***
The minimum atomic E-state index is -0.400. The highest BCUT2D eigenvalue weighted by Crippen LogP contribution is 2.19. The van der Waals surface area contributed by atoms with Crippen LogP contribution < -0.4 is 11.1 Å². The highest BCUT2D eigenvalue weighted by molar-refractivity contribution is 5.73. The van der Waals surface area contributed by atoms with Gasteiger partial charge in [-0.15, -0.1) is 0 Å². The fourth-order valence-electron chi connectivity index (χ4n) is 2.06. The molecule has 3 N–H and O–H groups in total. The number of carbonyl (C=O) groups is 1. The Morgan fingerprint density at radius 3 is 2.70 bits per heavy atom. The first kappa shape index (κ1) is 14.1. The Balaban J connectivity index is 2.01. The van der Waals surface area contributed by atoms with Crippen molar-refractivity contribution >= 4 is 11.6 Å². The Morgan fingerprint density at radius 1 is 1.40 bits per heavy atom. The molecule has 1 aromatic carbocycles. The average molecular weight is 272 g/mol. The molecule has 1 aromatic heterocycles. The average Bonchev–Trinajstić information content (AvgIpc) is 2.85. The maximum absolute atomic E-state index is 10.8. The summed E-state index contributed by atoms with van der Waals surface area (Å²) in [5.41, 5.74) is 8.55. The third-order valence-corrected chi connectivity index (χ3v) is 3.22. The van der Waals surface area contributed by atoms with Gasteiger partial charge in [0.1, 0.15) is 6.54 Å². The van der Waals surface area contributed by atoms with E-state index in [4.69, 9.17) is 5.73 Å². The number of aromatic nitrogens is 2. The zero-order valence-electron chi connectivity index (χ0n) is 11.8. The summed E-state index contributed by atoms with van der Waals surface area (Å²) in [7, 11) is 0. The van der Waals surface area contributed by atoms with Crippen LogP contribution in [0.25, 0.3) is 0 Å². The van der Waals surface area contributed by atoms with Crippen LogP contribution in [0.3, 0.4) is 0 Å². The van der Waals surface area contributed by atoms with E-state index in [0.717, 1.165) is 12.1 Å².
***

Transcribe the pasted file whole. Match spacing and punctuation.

The minimum atomic E-state index is -0.400. The highest BCUT2D eigenvalue weighted by Crippen LogP contribution is 2.19. The van der Waals surface area contributed by atoms with Crippen LogP contribution < -0.4 is 11.1 Å². The highest BCUT2D eigenvalue weighted by molar-refractivity contribution is 5.73. The van der Waals surface area contributed by atoms with Gasteiger partial charge in [-0.15, -0.1) is 0 Å². The fourth-order valence-electron chi connectivity index (χ4n) is 2.06. The molecule has 3 N–H and O–H groups in total. The number of carbonyl (C=O) groups is 1. The Morgan fingerprint density at radius 3 is 2.70 bits per heavy atom. The first kappa shape index (κ1) is 14.1. The Balaban J connectivity index is 2.01. The van der Waals surface area contributed by atoms with Crippen molar-refractivity contribution >= 4 is 11.6 Å². The Morgan fingerprint density at radius 1 is 1.40 bits per heavy atom. The molecule has 1 aromatic carbocycles. The average molecular weight is 272 g/mol. The molecule has 1 aromatic heterocycles. The average Bonchev–Trinajstić information content (AvgIpc) is 2.85. The maximum absolute atomic E-state index is 10.8. The summed E-state index contributed by atoms with van der Waals surface area (Å²) in [5.41, 5.74) is 8.55. The third-order valence-corrected chi connectivity index (χ3v) is 3.22. The van der Waals surface area contributed by atoms with Gasteiger partial charge in [0.1, 0.15) is 6.54 Å². The van der Waals surface area contributed by atoms with E-state index in [4.69, 9.17) is 5.73 Å². The number of aromatic nitrogens is 2. The zero-order valence-electron chi connectivity index (χ0n) is 11.8. The summed E-state index contributed by atoms with van der Waals surface area (Å²) in [7, 11) is 0. The van der Waals surface area contributed by atoms with Crippen LogP contribution in [0.25, 0.3) is 0 Å². The van der Waals surface area contributed by atoms with Crippen LogP contribution in [0.3, 0.4) is 0 Å². The van der Waals surface area contributed by atoms with E-state index in [0.717, 1.165) is 12.1 Å².